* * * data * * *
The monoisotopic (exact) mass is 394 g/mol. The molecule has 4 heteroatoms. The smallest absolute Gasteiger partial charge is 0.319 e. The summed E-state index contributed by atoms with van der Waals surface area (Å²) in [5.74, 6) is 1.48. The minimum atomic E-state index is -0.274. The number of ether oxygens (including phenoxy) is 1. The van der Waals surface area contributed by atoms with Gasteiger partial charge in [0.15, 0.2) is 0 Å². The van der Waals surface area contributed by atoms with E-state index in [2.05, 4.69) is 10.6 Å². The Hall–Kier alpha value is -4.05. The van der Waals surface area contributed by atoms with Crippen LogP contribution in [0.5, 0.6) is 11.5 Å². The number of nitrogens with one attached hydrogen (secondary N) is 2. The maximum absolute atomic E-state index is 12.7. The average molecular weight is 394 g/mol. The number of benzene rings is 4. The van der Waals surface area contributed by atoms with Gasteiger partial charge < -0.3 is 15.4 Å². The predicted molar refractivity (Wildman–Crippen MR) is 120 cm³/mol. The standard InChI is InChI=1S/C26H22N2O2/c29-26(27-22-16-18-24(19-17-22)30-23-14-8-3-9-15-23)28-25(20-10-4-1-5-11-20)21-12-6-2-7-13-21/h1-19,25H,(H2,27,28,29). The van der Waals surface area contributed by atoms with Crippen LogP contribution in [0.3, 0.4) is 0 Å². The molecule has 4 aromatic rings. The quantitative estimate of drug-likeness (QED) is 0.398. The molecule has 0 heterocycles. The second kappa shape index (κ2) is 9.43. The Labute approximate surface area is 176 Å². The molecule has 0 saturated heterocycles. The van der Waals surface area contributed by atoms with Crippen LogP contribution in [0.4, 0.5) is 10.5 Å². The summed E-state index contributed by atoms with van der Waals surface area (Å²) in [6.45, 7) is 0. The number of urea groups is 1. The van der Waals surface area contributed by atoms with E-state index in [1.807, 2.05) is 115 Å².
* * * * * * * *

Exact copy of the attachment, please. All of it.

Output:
The monoisotopic (exact) mass is 394 g/mol. The molecule has 4 heteroatoms. The smallest absolute Gasteiger partial charge is 0.319 e. The summed E-state index contributed by atoms with van der Waals surface area (Å²) in [5.74, 6) is 1.48. The minimum atomic E-state index is -0.274. The number of ether oxygens (including phenoxy) is 1. The van der Waals surface area contributed by atoms with Gasteiger partial charge in [0.15, 0.2) is 0 Å². The van der Waals surface area contributed by atoms with E-state index in [2.05, 4.69) is 10.6 Å². The Hall–Kier alpha value is -4.05. The van der Waals surface area contributed by atoms with Crippen LogP contribution in [0.5, 0.6) is 11.5 Å². The number of nitrogens with one attached hydrogen (secondary N) is 2. The maximum absolute atomic E-state index is 12.7. The average molecular weight is 394 g/mol. The number of benzene rings is 4. The van der Waals surface area contributed by atoms with Gasteiger partial charge < -0.3 is 15.4 Å². The predicted molar refractivity (Wildman–Crippen MR) is 120 cm³/mol. The standard InChI is InChI=1S/C26H22N2O2/c29-26(27-22-16-18-24(19-17-22)30-23-14-8-3-9-15-23)28-25(20-10-4-1-5-11-20)21-12-6-2-7-13-21/h1-19,25H,(H2,27,28,29). The van der Waals surface area contributed by atoms with Crippen LogP contribution in [0.3, 0.4) is 0 Å². The molecule has 4 aromatic rings. The quantitative estimate of drug-likeness (QED) is 0.398. The molecule has 0 heterocycles. The second kappa shape index (κ2) is 9.43. The Labute approximate surface area is 176 Å². The molecule has 0 saturated heterocycles. The van der Waals surface area contributed by atoms with Crippen LogP contribution in [0.4, 0.5) is 10.5 Å². The summed E-state index contributed by atoms with van der Waals surface area (Å²) in [6.45, 7) is 0. The number of urea groups is 1. The van der Waals surface area contributed by atoms with E-state index in [1.807, 2.05) is 115 Å².